Heading into Election Day on November 2, 1948, it seemed like Thomas Dewey had the U.S. presidency in the bag. Numerous polls and pundits predicted a win for the Michigan native, New York governor and prominent gang-busting attorney. But, as a now-famous photograph would show, everyone—including the editors of the Chicago Tribune—got it wrong. The surprise victory of the plain-spoken Democratic nominee, Harry S Truman, would become one of the biggest upsets in U.S. presidential history—and it would forever be memorialized, thanks to an embarrassing newspaper gaffe.
Dewey made his name throughout the 1930s by prosecuting dozens of big-name mobsters, including Lucky Luciano and Waxey Gordo. His record helped in his election to governor of New York in 1942. In 1944, he won the Republican nomination for the White House but lost the general election to President Franklin D. Roosevelt. In 1948, the Republicans again chose Dewey as their presidential nominee, with Governor Earl Warren of California as his running mate.
The Democratic nominee, Truman, had ascended to the presidency following Franklin Roosevelt’s sudden death on April 12, 1945, just three months after he’d been sworn in for an unprecedented fourth term. The plain-spoken Truman, a U.S. senator from Missouri before his brief vice-presidency, went on to lead the United States through the end of World War II and the transition to a peacetime economy. But in the 1948 elections, Truman faced significant political head winds.
Truman faced a weak economy and a divided party.
Rising inflation and labor unrest had contributed to the Democrats losing control of both chambers of Congress in 1946 for the first time in 14 years. Further diminishing Truman’s prospects were divisions within his own political party. His civil rights initiatives had alienated the conservative, Southern wing of the organization. This had spurred the formation of the States’ Rights Democratic Party (or Dixiecrats) and the selection of Governor Strom Thurmond of South Carolina as their presidential nominee. Truman was even facing competition from within his own cabinet. His onetime secretary of commerce (as well as Roosevelt’s vice president from 1941-45), Henry Wallace, who had a following among liberals, decided to run against his former boss as the Progressive Party’s candidate for the Oval Office.
With victory looking like a foregone conclusion for Dewey, the New York governor ran an uninspiring, risk-averse campaign. One newspaper contended his four major speeches could be reduced to four sentences: “Agriculture is important. Our rivers are full of fish. You cannot have freedom without liberty. The future lies ahead.”
Meanwhile, Truman launched an aggressive, populist-style campaign. The president embarked on a “whistle-stop” tour, traveling across America by train and giving speeches in which he spoke out against the “do-nothing” Republican-controlled 80th Congress. “Give ‘em hell, Harry” became a popular slogan among his supporters.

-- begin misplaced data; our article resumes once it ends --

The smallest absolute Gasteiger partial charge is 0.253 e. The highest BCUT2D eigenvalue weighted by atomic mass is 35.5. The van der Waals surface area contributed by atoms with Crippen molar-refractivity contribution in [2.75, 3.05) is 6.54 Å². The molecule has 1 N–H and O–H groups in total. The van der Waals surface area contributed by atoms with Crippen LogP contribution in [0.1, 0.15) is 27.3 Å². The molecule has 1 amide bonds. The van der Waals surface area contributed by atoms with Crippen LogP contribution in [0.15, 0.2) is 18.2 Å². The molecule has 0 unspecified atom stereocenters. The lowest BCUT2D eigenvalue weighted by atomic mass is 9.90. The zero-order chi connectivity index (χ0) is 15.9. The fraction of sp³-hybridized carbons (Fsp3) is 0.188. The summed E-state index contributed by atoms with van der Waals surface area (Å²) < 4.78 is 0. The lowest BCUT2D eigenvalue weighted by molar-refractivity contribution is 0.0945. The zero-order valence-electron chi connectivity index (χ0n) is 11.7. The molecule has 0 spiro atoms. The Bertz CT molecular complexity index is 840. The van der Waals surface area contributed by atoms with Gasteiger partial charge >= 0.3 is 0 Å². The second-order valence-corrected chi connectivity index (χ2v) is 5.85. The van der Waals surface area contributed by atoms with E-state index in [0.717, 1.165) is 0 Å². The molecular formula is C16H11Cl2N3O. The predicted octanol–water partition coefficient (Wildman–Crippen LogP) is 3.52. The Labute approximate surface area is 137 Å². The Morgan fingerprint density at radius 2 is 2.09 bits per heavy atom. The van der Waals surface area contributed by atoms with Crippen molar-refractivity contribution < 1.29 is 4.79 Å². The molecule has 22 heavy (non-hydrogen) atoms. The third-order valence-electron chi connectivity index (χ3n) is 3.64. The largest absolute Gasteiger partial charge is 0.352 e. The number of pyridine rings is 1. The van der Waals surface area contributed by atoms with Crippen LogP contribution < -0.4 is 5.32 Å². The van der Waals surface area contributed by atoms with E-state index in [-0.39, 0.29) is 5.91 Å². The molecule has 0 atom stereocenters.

On Election Day, thanks to a coalition of voters that included organized labor, farmers, African Americans and Jews, Truman and his running mate, Senator Alben Barkley of Kentucky, pulled off their shocking victory. Truman's underdog ticket racked up 303 electoral votes and 49.6 percent of the popular vote to Dewey’s 189 electoral votes and 45.1 percent of the popular vote. Thurmond, the Dixiecrat, earned 39 electoral votes and 2.4 percent of the popular vote.
A newspaper error is famously photographed.
A now-famous photograph taken two days after the president’s come-from-behind triumph. The president was on his way back to Washington from Missouri when his train stopped in St. Louis. It was in the station where Truman picked up a two-day-old copy of the Tribune. Holding the paper, which blared the erroneous banner headline, "Dewey Defeats Truman," Truman flashes a triumphant smile.
On Election Day, the newspaper had been required to go to press earlier than usual due to a printers’ strike. Even though not all the votes had been tallied at the time of the Tribune’s deadline, editors were confident in the multiple polls widely favoring Dewey to win. So they reported that he had done just that. (The Tribune wasn’t the only one to mistakenly call the election for the New York governor; in covering the returns, a leading radio announcer, H.V. Kaltenborn, informed his listeners that even though Truman was ahead, Dewey ultimately would wind up on top.)
On January 20, 1949, in America’s first nationally televised inauguration, Truman was sworn in to his first full term as America’s 33rd president. Four years later, he left the White House (he had been eligible to seek another term but announced in 1952 he would not do so) and retired to his hometown of Independence, Missouri. Meanwhile, Dewey served as governor of New York through 1954 then he returned to practicing law. He died in 1971 at age 68. Truman died the following year at age 88.